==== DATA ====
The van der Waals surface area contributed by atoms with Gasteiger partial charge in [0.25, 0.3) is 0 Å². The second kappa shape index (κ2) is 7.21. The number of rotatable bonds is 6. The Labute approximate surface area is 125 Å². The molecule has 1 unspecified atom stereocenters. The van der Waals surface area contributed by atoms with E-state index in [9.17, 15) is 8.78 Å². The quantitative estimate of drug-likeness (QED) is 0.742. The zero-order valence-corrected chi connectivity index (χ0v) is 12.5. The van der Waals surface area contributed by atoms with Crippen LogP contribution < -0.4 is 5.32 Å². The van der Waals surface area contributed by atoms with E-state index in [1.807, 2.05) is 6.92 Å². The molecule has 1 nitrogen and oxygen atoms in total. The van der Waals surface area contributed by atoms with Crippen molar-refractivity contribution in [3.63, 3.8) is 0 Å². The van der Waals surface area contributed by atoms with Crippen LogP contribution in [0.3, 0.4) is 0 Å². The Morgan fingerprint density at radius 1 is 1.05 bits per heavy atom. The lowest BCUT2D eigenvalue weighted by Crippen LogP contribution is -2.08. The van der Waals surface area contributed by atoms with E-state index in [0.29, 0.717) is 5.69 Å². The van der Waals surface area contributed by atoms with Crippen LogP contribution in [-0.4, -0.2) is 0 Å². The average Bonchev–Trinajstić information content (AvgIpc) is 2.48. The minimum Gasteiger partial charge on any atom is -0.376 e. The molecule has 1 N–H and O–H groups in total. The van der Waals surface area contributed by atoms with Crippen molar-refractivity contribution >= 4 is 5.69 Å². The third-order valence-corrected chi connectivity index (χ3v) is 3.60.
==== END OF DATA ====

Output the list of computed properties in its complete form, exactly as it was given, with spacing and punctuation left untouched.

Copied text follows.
The van der Waals surface area contributed by atoms with Gasteiger partial charge in [0.25, 0.3) is 0 Å². The second kappa shape index (κ2) is 7.21. The number of rotatable bonds is 6. The Labute approximate surface area is 125 Å². The molecule has 1 unspecified atom stereocenters. The van der Waals surface area contributed by atoms with E-state index in [9.17, 15) is 8.78 Å². The quantitative estimate of drug-likeness (QED) is 0.742. The zero-order valence-corrected chi connectivity index (χ0v) is 12.5. The van der Waals surface area contributed by atoms with Crippen LogP contribution < -0.4 is 5.32 Å². The van der Waals surface area contributed by atoms with E-state index in [1.807, 2.05) is 6.92 Å². The molecule has 1 nitrogen and oxygen atoms in total. The van der Waals surface area contributed by atoms with Crippen molar-refractivity contribution in [3.63, 3.8) is 0 Å². The van der Waals surface area contributed by atoms with Crippen LogP contribution in [0.3, 0.4) is 0 Å². The Morgan fingerprint density at radius 1 is 1.05 bits per heavy atom. The lowest BCUT2D eigenvalue weighted by Crippen LogP contribution is -2.08. The van der Waals surface area contributed by atoms with E-state index in [0.29, 0.717) is 5.69 Å². The van der Waals surface area contributed by atoms with Crippen LogP contribution in [-0.4, -0.2) is 0 Å². The average Bonchev–Trinajstić information content (AvgIpc) is 2.48. The minimum Gasteiger partial charge on any atom is -0.376 e. The molecule has 1 N–H and O–H groups in total. The van der Waals surface area contributed by atoms with Crippen molar-refractivity contribution >= 4 is 5.69 Å². The third-order valence-corrected chi connectivity index (χ3v) is 3.60.